Google Docs, Sheets, and Slides review: Collaboration is king
Google Docs, Sheets, and Slides
Price: Free, or $5-$25 per user per year as part of GSuite for businesses.
Once considered merely a lightweight web-based alternative to Microsoft Office, Google’s trio of office apps has grown into a worthwhile productivity suite in its own right. Though its capabilities still aren’t quite as robust as most desktop office suites, its tight ties to other Google products and extendability through a growing market of Chrome extensions make it a powerful, cost-effective option for students and workers.
Google Docs, Sheets, and Slides are free to use by anyone with a web browser, a Google account, and an internet connection. The subscription-based G Suite, which adds more business-oriented features, is available in three pricing tiers for organizations.
This review is part of our roundup of best Microsoft Office alternatives. Go there for details on competing products and buying advice.
Google Docs, Sheets, and Slides maintains a consistent look across its three component apps. Elegant and unadorned, the interface has clearly labeled menus with intuitive toolbar icons. All three apps also have a healthy set of hotkeys—accessible by typing Ctrl+/ on a PC or ⌘+/ on a Mac—for those who prefer to keep their fingers on the keyboard.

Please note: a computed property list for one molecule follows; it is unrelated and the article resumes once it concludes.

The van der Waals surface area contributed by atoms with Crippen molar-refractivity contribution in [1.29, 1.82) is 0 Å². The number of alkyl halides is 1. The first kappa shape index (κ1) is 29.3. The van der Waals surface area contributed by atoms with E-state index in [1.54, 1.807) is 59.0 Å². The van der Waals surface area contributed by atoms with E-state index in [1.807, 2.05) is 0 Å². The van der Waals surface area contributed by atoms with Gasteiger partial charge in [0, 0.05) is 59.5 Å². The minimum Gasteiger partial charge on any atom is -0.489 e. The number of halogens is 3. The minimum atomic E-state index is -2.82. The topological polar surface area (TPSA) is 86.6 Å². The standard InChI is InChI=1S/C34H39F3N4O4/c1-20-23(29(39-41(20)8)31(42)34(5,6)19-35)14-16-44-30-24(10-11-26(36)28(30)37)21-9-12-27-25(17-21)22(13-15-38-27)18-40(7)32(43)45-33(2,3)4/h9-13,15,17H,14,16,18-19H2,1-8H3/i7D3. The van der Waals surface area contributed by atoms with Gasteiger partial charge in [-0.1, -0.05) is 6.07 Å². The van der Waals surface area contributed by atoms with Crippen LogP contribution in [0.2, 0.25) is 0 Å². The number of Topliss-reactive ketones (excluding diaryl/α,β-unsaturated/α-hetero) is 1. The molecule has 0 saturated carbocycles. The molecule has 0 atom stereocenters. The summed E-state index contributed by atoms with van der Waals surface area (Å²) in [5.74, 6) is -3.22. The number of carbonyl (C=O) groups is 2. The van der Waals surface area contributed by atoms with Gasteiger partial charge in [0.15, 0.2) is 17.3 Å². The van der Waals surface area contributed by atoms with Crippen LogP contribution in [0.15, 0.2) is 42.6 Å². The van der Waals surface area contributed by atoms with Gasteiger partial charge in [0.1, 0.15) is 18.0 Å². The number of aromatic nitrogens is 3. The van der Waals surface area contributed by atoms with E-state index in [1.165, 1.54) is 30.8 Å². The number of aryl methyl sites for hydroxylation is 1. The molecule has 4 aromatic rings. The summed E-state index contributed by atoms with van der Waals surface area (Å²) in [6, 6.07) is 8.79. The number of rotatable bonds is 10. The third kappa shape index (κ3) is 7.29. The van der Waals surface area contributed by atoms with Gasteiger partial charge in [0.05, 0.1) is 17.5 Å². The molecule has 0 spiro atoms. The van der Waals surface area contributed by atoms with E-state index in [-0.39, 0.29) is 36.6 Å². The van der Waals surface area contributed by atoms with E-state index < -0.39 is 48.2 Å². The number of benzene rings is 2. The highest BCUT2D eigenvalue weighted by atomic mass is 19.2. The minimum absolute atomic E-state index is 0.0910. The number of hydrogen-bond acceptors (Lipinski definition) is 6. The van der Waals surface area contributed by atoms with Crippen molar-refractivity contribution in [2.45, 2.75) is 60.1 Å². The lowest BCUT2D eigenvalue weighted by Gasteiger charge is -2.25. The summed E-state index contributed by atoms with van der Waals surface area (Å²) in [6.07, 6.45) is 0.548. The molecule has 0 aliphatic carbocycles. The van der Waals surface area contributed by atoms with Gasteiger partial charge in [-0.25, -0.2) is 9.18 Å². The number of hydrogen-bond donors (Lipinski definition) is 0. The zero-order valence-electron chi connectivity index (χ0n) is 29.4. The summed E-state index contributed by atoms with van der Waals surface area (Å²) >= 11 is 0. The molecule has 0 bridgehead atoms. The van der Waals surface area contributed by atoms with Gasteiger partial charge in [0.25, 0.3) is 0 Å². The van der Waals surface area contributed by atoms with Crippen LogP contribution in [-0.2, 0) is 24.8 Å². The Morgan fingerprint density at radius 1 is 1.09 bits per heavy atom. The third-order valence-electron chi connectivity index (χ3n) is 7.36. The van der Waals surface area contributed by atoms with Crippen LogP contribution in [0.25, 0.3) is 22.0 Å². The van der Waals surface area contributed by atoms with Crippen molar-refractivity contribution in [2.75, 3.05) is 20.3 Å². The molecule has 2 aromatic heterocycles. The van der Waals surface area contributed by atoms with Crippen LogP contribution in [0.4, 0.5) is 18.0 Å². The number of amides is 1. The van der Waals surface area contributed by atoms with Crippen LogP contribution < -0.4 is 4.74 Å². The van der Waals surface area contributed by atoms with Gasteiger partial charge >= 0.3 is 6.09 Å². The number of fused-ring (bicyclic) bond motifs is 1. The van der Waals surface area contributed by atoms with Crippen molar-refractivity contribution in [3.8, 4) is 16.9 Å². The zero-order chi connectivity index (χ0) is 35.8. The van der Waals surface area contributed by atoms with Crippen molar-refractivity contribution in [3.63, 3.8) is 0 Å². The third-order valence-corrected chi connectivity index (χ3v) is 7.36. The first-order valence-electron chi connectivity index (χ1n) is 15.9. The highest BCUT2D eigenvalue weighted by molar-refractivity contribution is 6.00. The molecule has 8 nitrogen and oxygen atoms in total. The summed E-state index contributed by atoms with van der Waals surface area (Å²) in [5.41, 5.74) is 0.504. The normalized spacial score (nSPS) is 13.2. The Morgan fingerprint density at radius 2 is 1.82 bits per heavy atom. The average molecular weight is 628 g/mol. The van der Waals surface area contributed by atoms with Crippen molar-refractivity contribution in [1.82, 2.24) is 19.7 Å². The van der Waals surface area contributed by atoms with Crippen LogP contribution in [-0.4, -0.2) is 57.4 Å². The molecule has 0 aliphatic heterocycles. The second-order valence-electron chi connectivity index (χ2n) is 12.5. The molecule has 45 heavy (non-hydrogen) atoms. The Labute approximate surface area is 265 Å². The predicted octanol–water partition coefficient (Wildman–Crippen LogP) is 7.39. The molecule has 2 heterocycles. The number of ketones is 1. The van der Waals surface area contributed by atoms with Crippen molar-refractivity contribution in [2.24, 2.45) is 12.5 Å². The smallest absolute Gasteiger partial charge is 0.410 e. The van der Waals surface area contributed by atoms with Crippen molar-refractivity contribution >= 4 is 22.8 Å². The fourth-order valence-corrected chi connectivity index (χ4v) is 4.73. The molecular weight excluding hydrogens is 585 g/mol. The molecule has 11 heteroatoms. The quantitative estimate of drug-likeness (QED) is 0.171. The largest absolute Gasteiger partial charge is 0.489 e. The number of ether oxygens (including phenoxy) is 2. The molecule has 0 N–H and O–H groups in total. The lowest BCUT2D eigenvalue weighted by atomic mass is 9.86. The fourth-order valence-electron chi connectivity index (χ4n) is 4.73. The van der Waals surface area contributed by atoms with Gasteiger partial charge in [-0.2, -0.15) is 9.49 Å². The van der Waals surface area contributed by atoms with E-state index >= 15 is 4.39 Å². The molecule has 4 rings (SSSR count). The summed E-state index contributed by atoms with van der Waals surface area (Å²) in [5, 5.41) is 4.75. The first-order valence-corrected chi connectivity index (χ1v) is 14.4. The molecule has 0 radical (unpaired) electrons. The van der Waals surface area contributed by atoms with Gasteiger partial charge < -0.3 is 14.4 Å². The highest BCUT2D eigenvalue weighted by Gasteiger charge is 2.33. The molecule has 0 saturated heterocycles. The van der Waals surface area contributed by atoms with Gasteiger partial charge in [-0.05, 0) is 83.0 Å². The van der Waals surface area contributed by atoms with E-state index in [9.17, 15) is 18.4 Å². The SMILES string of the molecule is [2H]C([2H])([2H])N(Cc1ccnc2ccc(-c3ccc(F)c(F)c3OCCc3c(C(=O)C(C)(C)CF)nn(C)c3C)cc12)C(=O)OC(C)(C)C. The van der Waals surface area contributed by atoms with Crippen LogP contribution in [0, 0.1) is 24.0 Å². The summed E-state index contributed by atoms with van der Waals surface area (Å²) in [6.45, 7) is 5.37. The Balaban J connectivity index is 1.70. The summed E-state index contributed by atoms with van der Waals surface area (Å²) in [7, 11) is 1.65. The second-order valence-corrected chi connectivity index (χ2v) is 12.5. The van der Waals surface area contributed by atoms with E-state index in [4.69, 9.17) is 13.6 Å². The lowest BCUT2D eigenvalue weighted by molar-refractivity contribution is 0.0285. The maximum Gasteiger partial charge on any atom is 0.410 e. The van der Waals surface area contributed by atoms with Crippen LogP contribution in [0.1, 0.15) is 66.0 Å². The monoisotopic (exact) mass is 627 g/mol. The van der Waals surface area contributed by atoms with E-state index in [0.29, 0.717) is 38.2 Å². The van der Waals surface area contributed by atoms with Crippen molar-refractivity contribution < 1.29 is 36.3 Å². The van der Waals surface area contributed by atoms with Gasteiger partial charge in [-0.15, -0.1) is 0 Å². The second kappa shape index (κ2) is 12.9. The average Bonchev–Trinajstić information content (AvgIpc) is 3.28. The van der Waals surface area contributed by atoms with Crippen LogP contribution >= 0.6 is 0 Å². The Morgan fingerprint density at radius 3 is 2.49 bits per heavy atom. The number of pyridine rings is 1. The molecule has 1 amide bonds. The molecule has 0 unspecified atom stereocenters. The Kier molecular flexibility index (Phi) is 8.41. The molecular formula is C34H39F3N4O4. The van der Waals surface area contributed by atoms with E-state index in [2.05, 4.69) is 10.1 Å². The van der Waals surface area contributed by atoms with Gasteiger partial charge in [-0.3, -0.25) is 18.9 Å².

Any files you work on in the suite have to be stored in Google Drive, the search giant’s popular cloud storage. New Docs, Sheets, and Slides files are automatically created in your Drive account, and you can also upload Microsoft Office files for editing. All your changes are saved to Drive as long as you’re online; you can install a Chrome browser extension to edit files offline, but it requires some configuring and it only works with native Docs, Sheets, and Slides files.
The respective apps do an admirable job of importing Word and PowerPoint files, though you sometimes have to tweak elements in the latter. Importing Excel files to Sheets is more of a mixed bag, with spreadsheets containing basic functions translating more faithfully than larger, more complex ones.
The suite still shines brightest as a collaborative tool for written documents, thanks to features like real-time commenting, revision tracking, and deep integration with Google Drive cloud storage. It’s also intimately connected to Google search, allowing you to search for information relative to what you’re working on from within the individual apps.
- Excellent collaboration tools
- Tight integration with other Google products
- Simple, fast interface
- Extensive formatting options
- Offline editing capabilities
Google Docs, Sheets, and Slides is best for:
Road warriors, collaborative teams, and anyone else who needs the flexibility to work from multiple locations will get the most out of Google’s office suite. If your needs run to creating large, intricate documents; mail merges; or serious number crunching, you’ll likely find the suite’s capabilities limited and should look elsewhere.
- Support for Microsoft Office formats
- Real-time co-authoring
- Deep integration with Google Drive and other Google products
- Somtimes has problems translating complex Excel files
- Lacks many of Microsoft Office's advanced features